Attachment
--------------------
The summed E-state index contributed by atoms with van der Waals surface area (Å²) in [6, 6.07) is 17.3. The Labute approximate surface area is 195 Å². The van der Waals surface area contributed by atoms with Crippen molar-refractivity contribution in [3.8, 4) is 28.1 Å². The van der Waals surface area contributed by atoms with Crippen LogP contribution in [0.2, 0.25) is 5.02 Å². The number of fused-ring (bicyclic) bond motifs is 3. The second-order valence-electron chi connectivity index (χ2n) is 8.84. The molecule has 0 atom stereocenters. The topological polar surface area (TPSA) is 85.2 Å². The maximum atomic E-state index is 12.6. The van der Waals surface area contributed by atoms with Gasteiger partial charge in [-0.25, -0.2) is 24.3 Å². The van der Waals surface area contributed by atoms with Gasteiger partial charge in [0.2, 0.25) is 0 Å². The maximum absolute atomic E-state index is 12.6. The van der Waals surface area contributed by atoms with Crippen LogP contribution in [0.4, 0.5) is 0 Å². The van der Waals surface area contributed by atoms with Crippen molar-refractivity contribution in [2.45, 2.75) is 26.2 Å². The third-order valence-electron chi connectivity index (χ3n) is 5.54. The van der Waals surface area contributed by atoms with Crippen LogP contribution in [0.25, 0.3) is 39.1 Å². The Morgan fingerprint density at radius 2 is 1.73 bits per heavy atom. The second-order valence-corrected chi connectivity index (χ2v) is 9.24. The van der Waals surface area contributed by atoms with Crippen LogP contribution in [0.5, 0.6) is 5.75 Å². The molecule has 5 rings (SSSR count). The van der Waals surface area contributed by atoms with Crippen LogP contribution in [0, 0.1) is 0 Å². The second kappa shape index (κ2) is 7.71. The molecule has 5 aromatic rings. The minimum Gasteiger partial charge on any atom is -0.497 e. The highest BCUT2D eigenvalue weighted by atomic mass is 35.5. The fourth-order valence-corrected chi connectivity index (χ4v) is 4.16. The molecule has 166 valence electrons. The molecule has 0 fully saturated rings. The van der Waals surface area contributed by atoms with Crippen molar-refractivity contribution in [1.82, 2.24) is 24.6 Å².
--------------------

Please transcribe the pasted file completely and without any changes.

The summed E-state index contributed by atoms with van der Waals surface area (Å²) in [6, 6.07) is 17.3. The Labute approximate surface area is 195 Å². The van der Waals surface area contributed by atoms with Crippen molar-refractivity contribution in [3.8, 4) is 28.1 Å². The van der Waals surface area contributed by atoms with Crippen LogP contribution in [0.2, 0.25) is 5.02 Å². The number of fused-ring (bicyclic) bond motifs is 3. The second-order valence-electron chi connectivity index (χ2n) is 8.84. The molecule has 0 atom stereocenters. The topological polar surface area (TPSA) is 85.2 Å². The maximum atomic E-state index is 12.6. The van der Waals surface area contributed by atoms with Gasteiger partial charge in [-0.25, -0.2) is 24.3 Å². The van der Waals surface area contributed by atoms with Gasteiger partial charge in [0.2, 0.25) is 0 Å². The maximum absolute atomic E-state index is 12.6. The van der Waals surface area contributed by atoms with Crippen LogP contribution in [0.4, 0.5) is 0 Å². The van der Waals surface area contributed by atoms with Crippen molar-refractivity contribution in [2.45, 2.75) is 26.2 Å². The third-order valence-electron chi connectivity index (χ3n) is 5.54. The van der Waals surface area contributed by atoms with Crippen LogP contribution in [0.25, 0.3) is 39.1 Å². The Morgan fingerprint density at radius 2 is 1.73 bits per heavy atom. The second-order valence-corrected chi connectivity index (χ2v) is 9.24. The van der Waals surface area contributed by atoms with Crippen LogP contribution in [0.5, 0.6) is 5.75 Å². The molecule has 5 rings (SSSR count). The van der Waals surface area contributed by atoms with Crippen LogP contribution in [0, 0.1) is 0 Å². The second kappa shape index (κ2) is 7.71. The molecule has 5 aromatic rings. The minimum Gasteiger partial charge on any atom is -0.497 e. The highest BCUT2D eigenvalue weighted by atomic mass is 35.5. The fourth-order valence-corrected chi connectivity index (χ4v) is 4.16. The molecule has 166 valence electrons. The molecule has 0 fully saturated rings. The van der Waals surface area contributed by atoms with Crippen molar-refractivity contribution in [1.82, 2.24) is 24.6 Å².